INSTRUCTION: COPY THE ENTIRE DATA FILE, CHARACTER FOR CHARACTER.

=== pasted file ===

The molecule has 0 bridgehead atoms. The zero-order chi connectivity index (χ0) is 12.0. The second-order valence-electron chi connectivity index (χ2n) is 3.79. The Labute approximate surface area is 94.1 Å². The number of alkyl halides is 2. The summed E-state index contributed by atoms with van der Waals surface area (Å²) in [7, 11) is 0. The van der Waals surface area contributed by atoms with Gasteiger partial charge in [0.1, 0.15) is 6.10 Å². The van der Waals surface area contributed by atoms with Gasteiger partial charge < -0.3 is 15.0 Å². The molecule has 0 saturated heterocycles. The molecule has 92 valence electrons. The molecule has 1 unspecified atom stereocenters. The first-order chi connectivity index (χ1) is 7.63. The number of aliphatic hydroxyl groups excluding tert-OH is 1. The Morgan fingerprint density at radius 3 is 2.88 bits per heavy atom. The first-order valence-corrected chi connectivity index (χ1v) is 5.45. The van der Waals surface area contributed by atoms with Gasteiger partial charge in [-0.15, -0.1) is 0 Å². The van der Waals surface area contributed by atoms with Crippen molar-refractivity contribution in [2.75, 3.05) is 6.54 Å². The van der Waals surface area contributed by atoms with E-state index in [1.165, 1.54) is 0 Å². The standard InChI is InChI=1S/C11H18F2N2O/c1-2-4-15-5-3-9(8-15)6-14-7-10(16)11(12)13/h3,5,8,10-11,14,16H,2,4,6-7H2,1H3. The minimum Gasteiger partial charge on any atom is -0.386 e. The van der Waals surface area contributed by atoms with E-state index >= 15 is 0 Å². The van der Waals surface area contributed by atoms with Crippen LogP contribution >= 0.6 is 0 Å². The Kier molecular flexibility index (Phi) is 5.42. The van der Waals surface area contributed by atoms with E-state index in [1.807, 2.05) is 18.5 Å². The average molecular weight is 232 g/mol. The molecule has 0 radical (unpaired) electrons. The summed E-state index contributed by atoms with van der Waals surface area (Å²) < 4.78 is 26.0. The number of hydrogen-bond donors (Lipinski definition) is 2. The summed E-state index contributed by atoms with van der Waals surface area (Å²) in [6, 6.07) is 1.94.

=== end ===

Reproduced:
The molecule has 0 bridgehead atoms. The zero-order chi connectivity index (χ0) is 12.0. The second-order valence-electron chi connectivity index (χ2n) is 3.79. The Labute approximate surface area is 94.1 Å². The number of alkyl halides is 2. The summed E-state index contributed by atoms with van der Waals surface area (Å²) in [7, 11) is 0. The van der Waals surface area contributed by atoms with Gasteiger partial charge in [0.1, 0.15) is 6.10 Å². The van der Waals surface area contributed by atoms with Gasteiger partial charge < -0.3 is 15.0 Å². The molecule has 0 saturated heterocycles. The molecule has 92 valence electrons. The molecule has 1 unspecified atom stereocenters. The first-order chi connectivity index (χ1) is 7.63. The number of aliphatic hydroxyl groups excluding tert-OH is 1. The Morgan fingerprint density at radius 3 is 2.88 bits per heavy atom. The first-order valence-corrected chi connectivity index (χ1v) is 5.45. The van der Waals surface area contributed by atoms with Gasteiger partial charge in [-0.15, -0.1) is 0 Å². The van der Waals surface area contributed by atoms with Crippen molar-refractivity contribution in [2.75, 3.05) is 6.54 Å². The van der Waals surface area contributed by atoms with E-state index in [1.165, 1.54) is 0 Å². The standard InChI is InChI=1S/C11H18F2N2O/c1-2-4-15-5-3-9(8-15)6-14-7-10(16)11(12)13/h3,5,8,10-11,14,16H,2,4,6-7H2,1H3. The minimum Gasteiger partial charge on any atom is -0.386 e. The van der Waals surface area contributed by atoms with E-state index >= 15 is 0 Å². The van der Waals surface area contributed by atoms with Crippen LogP contribution >= 0.6 is 0 Å². The Kier molecular flexibility index (Phi) is 5.42. The van der Waals surface area contributed by atoms with E-state index in [1.807, 2.05) is 18.5 Å². The average molecular weight is 232 g/mol. The molecule has 0 radical (unpaired) electrons. The summed E-state index contributed by atoms with van der Waals surface area (Å²) < 4.78 is 26.0. The number of hydrogen-bond donors (Lipinski definition) is 2. The summed E-state index contributed by atoms with van der Waals surface area (Å²) in [6, 6.07) is 1.94.